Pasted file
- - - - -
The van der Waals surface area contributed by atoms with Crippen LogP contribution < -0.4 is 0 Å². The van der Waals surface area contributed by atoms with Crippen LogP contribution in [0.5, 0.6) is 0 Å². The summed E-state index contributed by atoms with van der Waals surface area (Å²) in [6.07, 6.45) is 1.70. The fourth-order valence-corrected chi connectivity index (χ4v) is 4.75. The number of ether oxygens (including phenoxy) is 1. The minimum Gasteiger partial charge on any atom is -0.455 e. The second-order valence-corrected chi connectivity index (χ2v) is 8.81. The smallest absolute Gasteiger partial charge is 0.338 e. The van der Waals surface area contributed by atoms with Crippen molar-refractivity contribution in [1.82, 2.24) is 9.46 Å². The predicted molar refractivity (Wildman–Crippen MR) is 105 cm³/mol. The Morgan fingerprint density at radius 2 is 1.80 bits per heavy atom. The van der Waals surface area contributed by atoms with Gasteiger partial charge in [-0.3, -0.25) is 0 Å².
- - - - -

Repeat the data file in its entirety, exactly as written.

The van der Waals surface area contributed by atoms with Crippen LogP contribution < -0.4 is 0 Å². The van der Waals surface area contributed by atoms with Crippen LogP contribution in [0.5, 0.6) is 0 Å². The summed E-state index contributed by atoms with van der Waals surface area (Å²) in [6.07, 6.45) is 1.70. The fourth-order valence-corrected chi connectivity index (χ4v) is 4.75. The number of ether oxygens (including phenoxy) is 1. The minimum Gasteiger partial charge on any atom is -0.455 e. The second-order valence-corrected chi connectivity index (χ2v) is 8.81. The smallest absolute Gasteiger partial charge is 0.338 e. The van der Waals surface area contributed by atoms with Crippen molar-refractivity contribution in [1.82, 2.24) is 9.46 Å². The predicted molar refractivity (Wildman–Crippen MR) is 105 cm³/mol. The Morgan fingerprint density at radius 2 is 1.80 bits per heavy atom. The van der Waals surface area contributed by atoms with Gasteiger partial charge in [-0.3, -0.25) is 0 Å².